Stories abound about women who braved the battlefields during the Civil War years. One such story belongs to Canadian Sarah Emma Edmonds. Her strength and initiative in serving the United States from 1861 to 1865 gave her a life of adventure she had never dreamed possible.
According to her autobiography, Nurse and Spy in the Union Army, Sarah traveled from the western U.S. by train. While waiting for a connecting train to New England in a railway station, she heard an announcement that President Lincoln was calling for 75,000 men after the fall of Fort Sumter. Although Sarah originally hailed from Canada, the President’s call excited her. After she traveled on to Washington, D.C., she entered a recruiting center, and emerged a field nurse. But wrapping wounds, comforting soldiers, and writing letters were not exciting enough for Sarah.
Her interests led her to become a spy. After the Battle of Bull Run at Manassas, Virginia, Sarah disguised herself as a free Black boy answering to the name “Ned.” She used silver nitrate to darken her skin and wore a black wig. She risked her life when she crossed into territory held by the Confederate Army in Virginia, and worked with free Black men to build a parapet. In her “free” time, Sarah wandered around the camp, discovered a number of guns and ammunition, and eavesdropped on officers’ conversations about troop movements. She had a frightening moment when her coloring began to fade and quickly made the excuse her mother was white and that’s why she looked lighter than most Black people. After following along on the march to Yorktown, she risked her life again to escape back across the lines into Union-held territory, and delivered news of her discoveries which aided the Union army with their movement farther into Virginia.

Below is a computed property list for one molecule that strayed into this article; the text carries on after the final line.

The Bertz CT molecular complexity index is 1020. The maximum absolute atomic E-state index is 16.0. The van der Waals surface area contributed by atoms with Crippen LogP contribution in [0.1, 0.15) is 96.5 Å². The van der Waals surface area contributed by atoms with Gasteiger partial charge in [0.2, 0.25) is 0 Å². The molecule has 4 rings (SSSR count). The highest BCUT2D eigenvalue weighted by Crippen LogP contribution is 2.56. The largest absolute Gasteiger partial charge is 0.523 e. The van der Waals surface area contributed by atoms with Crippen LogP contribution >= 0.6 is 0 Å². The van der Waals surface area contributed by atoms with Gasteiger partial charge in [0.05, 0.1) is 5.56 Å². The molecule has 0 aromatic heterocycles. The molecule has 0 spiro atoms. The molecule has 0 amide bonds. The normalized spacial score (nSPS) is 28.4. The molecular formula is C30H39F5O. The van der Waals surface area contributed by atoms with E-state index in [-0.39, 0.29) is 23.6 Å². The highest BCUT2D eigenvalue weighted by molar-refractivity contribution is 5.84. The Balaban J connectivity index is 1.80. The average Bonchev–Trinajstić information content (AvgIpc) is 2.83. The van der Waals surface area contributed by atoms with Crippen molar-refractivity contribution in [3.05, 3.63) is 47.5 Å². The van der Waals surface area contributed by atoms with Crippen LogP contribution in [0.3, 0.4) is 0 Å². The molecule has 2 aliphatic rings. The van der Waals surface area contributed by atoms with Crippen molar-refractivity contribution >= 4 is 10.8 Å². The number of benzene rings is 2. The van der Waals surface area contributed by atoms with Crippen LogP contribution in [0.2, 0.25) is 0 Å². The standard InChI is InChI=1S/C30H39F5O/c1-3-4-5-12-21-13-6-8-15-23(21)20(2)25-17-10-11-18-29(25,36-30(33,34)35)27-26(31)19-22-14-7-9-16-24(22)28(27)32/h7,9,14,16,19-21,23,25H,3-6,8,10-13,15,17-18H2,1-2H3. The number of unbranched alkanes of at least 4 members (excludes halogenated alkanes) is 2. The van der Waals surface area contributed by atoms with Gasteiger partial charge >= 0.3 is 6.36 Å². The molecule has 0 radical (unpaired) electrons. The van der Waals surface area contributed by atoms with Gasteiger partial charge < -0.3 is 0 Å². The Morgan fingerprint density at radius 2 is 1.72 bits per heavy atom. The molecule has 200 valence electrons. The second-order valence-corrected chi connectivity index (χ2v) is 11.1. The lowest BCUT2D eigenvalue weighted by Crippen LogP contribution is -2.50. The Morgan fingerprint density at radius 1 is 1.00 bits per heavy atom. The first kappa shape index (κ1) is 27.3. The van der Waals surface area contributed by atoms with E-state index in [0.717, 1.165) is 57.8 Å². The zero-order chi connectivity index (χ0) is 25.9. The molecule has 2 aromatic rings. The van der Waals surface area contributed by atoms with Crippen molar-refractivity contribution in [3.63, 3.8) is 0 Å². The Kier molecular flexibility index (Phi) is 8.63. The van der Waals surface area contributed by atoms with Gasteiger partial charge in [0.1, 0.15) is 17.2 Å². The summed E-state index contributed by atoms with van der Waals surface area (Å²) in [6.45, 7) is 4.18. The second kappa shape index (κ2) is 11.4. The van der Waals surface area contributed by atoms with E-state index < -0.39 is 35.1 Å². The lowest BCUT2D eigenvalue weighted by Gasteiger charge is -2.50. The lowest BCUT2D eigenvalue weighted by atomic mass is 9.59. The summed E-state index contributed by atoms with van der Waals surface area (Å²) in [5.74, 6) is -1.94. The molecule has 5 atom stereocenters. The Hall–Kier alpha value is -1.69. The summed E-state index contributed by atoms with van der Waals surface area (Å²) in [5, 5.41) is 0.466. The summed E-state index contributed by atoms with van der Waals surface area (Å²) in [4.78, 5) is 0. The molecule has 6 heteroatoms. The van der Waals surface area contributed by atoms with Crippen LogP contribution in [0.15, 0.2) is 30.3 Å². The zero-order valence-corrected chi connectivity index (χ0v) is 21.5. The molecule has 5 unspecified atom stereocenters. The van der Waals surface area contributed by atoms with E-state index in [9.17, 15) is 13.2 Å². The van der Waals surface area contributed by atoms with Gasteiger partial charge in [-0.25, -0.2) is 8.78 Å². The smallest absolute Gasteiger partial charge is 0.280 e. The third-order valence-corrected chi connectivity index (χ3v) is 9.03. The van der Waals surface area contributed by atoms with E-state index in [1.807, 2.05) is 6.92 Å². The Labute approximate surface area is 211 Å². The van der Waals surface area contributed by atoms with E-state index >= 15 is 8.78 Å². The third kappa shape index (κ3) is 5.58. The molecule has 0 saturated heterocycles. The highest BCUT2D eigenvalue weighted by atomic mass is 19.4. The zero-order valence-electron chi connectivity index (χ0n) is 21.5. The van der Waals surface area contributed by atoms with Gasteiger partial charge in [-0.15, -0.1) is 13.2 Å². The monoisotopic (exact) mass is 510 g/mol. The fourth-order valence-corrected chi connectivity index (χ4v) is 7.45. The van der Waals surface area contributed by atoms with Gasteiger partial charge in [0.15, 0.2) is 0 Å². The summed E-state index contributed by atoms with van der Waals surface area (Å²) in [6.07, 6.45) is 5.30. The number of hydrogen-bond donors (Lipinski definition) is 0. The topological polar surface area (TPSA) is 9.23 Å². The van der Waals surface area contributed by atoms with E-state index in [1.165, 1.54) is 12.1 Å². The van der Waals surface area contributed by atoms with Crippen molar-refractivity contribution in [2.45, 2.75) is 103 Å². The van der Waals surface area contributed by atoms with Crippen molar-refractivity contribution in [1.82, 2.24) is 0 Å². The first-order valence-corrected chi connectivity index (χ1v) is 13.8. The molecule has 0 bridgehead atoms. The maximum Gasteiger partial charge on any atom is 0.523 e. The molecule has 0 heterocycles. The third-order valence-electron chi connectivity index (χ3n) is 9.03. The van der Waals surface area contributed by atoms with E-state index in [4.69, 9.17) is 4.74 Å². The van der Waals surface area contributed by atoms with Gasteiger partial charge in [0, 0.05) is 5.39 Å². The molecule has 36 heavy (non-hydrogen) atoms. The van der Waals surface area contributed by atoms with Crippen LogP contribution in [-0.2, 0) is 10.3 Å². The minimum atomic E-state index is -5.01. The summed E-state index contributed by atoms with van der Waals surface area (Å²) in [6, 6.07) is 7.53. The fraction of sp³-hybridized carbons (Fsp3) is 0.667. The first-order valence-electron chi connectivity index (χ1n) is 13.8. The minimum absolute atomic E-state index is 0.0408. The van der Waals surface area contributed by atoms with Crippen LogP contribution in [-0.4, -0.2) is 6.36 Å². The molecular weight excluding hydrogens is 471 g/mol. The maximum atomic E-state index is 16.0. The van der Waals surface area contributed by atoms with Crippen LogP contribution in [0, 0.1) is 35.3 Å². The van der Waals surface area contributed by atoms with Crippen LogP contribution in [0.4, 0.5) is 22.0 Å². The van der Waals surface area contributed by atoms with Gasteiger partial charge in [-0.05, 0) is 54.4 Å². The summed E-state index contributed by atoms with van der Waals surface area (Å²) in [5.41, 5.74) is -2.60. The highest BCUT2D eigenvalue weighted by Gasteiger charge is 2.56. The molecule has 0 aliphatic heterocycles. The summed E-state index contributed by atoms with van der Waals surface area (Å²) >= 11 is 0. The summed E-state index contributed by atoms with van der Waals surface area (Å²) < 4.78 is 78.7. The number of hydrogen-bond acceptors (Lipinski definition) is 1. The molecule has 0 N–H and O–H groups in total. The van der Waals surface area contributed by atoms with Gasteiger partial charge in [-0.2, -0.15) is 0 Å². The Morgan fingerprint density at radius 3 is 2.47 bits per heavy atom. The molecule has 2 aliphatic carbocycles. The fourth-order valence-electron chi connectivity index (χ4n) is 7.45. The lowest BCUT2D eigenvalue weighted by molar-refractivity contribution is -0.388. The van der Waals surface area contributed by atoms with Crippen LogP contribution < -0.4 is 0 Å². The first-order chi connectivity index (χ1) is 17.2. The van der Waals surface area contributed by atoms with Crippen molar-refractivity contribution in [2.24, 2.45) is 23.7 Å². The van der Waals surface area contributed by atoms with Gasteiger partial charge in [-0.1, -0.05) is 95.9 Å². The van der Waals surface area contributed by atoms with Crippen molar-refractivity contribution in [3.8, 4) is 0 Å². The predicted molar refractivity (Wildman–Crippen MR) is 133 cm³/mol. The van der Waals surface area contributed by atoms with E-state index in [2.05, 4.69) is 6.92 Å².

Another disguise she successfully used was that of an old Irish woman peddler. She had to be conscious of maintaining an Irish brogue, but in one instance, she got so caught up in her activity, her brogue slipped briefly into her natural speech. She caught herself and corrected the situation with little trouble.
Sarah often dressed as a man named “Frank Thompson.” Disguised as a soldier, she fought in the battles of Antietam and Fredericksburg. In 1863 she transferred to Vicksburg, MS, where she contracted malaria. Fearing her male disguise would be exposed, she traveled to Pittsburgh, PA, dressed as herself, and admitted herself to a local hospital for treatment.
Sarah spent her life moving about as a spy for the Union army, putting herself in danger countless times. After the war, she penned her autobiography that was published later in the 1800s. Sarah died in La Porte, TX, in 1898, and is now buried in Houston, TX.